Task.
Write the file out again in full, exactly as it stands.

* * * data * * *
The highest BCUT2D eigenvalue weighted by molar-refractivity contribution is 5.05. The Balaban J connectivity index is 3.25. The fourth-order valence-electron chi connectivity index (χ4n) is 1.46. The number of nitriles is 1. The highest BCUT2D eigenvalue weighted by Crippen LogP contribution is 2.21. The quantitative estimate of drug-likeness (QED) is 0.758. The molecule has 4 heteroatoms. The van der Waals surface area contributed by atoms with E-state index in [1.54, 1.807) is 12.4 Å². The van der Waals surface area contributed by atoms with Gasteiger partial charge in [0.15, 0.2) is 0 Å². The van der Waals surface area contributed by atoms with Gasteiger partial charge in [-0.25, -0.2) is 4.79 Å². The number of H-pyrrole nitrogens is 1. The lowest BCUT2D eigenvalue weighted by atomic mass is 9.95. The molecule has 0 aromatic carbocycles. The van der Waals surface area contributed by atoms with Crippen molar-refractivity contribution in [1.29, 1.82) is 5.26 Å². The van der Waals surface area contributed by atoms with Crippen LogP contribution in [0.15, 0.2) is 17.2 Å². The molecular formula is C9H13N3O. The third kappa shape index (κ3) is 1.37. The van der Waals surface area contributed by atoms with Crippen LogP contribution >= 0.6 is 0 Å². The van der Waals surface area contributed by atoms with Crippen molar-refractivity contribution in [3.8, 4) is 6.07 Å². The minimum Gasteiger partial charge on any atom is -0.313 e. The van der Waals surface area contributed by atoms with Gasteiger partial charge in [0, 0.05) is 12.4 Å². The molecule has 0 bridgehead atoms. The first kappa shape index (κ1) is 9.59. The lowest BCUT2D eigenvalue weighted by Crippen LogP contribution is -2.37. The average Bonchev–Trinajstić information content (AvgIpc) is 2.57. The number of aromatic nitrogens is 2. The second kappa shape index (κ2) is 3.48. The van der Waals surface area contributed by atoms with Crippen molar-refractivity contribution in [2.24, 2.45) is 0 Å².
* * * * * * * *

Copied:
The highest BCUT2D eigenvalue weighted by molar-refractivity contribution is 5.05. The Balaban J connectivity index is 3.25. The fourth-order valence-electron chi connectivity index (χ4n) is 1.46. The number of nitriles is 1. The highest BCUT2D eigenvalue weighted by Crippen LogP contribution is 2.21. The quantitative estimate of drug-likeness (QED) is 0.758. The molecule has 4 heteroatoms. The van der Waals surface area contributed by atoms with E-state index in [1.54, 1.807) is 12.4 Å². The van der Waals surface area contributed by atoms with Gasteiger partial charge in [0.15, 0.2) is 0 Å². The van der Waals surface area contributed by atoms with Gasteiger partial charge in [-0.25, -0.2) is 4.79 Å². The number of H-pyrrole nitrogens is 1. The lowest BCUT2D eigenvalue weighted by atomic mass is 9.95. The molecule has 0 aromatic carbocycles. The van der Waals surface area contributed by atoms with Crippen molar-refractivity contribution in [1.29, 1.82) is 5.26 Å². The van der Waals surface area contributed by atoms with Crippen LogP contribution in [0.15, 0.2) is 17.2 Å². The molecular formula is C9H13N3O. The third kappa shape index (κ3) is 1.37. The van der Waals surface area contributed by atoms with Crippen LogP contribution >= 0.6 is 0 Å². The van der Waals surface area contributed by atoms with Crippen molar-refractivity contribution in [3.8, 4) is 6.07 Å². The minimum Gasteiger partial charge on any atom is -0.313 e. The van der Waals surface area contributed by atoms with Gasteiger partial charge in [0, 0.05) is 12.4 Å². The molecule has 0 bridgehead atoms. The first kappa shape index (κ1) is 9.59. The lowest BCUT2D eigenvalue weighted by Crippen LogP contribution is -2.37. The average Bonchev–Trinajstić information content (AvgIpc) is 2.57. The number of aromatic nitrogens is 2. The second kappa shape index (κ2) is 3.48. The van der Waals surface area contributed by atoms with Crippen molar-refractivity contribution in [2.24, 2.45) is 0 Å².